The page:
The Value of Senior Adults in Your Church

I’m one of those Baby Boomers who is kicking and screaming as the senior adult years loom in front of me. I’m too young to be this old! I still like hanging out with teenagers. I will probably die doing something stupid, and at my memorial service someone will ask, “Why did he think he could do that at his age?”

In spite of my feelings about being a senior adult, I’ve always liked hanging out with senior adults. During my student ministry days, I thought that if I ever graduated from student ministry (“When are you going to get a real job?”), I’d go into senior adult ministry. The two groups are a lot alike. You take both groups on trips. You plan a lot of meals and events for them. Both groups date!

Apparently, I’ve hung out so much with my senior adult friends that I’m starting to look like them. That’s what someone said, but I don’t believe them. The only grey I have is in my beard (which is why I no longer sport facial hair).

I’ve always been an advocate for seniors. I love their experience and the wisdom that comes from that experience. I love the stories they tell. And they still have much to give to the church.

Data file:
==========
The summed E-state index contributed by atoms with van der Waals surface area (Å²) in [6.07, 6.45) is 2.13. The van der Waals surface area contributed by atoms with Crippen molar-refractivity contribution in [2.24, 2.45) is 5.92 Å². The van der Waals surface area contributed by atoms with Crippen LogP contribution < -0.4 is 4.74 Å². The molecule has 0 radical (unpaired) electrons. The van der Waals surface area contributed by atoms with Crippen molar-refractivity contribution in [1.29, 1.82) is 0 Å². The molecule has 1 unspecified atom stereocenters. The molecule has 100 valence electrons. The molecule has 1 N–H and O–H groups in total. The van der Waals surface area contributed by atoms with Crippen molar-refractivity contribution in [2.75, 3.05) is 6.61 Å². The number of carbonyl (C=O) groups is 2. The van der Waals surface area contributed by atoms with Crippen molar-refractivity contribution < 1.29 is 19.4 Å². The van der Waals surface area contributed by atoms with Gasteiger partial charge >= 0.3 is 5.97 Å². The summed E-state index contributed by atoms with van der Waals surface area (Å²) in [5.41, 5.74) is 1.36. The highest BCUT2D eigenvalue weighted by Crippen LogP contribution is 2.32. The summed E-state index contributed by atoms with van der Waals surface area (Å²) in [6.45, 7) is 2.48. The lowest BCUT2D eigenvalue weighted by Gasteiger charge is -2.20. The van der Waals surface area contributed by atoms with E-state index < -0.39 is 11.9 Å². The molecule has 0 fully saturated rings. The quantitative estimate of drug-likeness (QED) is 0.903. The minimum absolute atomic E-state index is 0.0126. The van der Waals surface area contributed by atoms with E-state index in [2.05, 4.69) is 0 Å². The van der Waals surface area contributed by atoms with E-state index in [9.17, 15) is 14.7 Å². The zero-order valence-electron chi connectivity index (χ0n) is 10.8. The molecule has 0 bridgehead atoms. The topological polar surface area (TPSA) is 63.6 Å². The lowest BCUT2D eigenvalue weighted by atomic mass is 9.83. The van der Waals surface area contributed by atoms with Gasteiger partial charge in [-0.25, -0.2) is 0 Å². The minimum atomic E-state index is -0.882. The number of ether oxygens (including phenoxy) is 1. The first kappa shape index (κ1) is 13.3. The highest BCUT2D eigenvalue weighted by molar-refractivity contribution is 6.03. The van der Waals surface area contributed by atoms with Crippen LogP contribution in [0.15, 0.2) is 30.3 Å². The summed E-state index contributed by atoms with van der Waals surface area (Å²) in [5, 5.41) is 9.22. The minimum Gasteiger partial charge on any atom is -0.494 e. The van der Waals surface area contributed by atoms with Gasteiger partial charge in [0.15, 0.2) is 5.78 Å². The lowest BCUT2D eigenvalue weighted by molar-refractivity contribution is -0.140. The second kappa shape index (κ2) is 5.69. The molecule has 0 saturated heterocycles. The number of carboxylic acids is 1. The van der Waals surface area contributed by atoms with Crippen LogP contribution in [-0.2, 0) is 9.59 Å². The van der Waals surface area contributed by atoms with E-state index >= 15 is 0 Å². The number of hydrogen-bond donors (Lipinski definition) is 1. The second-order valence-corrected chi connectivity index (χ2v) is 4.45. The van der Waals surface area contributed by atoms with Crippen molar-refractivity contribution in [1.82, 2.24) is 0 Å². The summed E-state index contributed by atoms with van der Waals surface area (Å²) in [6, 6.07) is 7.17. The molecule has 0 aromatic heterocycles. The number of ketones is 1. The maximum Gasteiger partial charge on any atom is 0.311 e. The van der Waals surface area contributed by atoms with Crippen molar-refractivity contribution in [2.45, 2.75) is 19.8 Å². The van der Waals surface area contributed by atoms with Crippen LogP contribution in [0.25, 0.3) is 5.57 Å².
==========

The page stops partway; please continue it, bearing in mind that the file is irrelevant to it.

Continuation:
Too many people hit their retirement years, and they also retire from serving in the church. “I’ve served my time; it’s time for the younger adults to step up.” If that sentiment describes you, let me offer an alternative:

Help the younger generation step up. Mentor them. Serve alongside them and let them learn from you. Teach a class together. Serve on a ministry project together. As we age, we need to realistically evaluate our capacity to do things, and maybe you can’t do everything you used to do. But service takes many forms. Partner with someone younger; they can do the heavy lifting, but your presence, encouragement, wisdom, and counsel are invaluable.

Just remember: Moses’s’ ministry started when he was 80. And during his years of leading the Israelites, he was mentoring Joshua, the younger generation, to take over.

One man in the Old Testament catches my attention every time I read through 2 Samuel. His name is Barzillai. We don’t meet Barzillai until he was 80 years old, but when David was fleeing the revolt instigated by his son, Absalom, Barzillai stepped up to help and support David. He likely served as David’s host while David was staying east of the Jordan River (2 Sam. 17:27-29).

When the revolt was over, David wanted Barzillai to come to Jerusalem with him. Barzillai knew his limits, and he said no—but not before recommending someone to go in his place (19:31-39). Barzillai served as he could, knew his limits, and was a champion for someone else to step up and serve.

That’s the kind of senior adult I want to be: serve where I can, know my limits, and be a champion for others to step up and serve. I’ll do that—if I ever admit to being a senior adult. Until then, I’m ready for a game of Capture the Flag and see how many marshmallows I can cram in my mouth.

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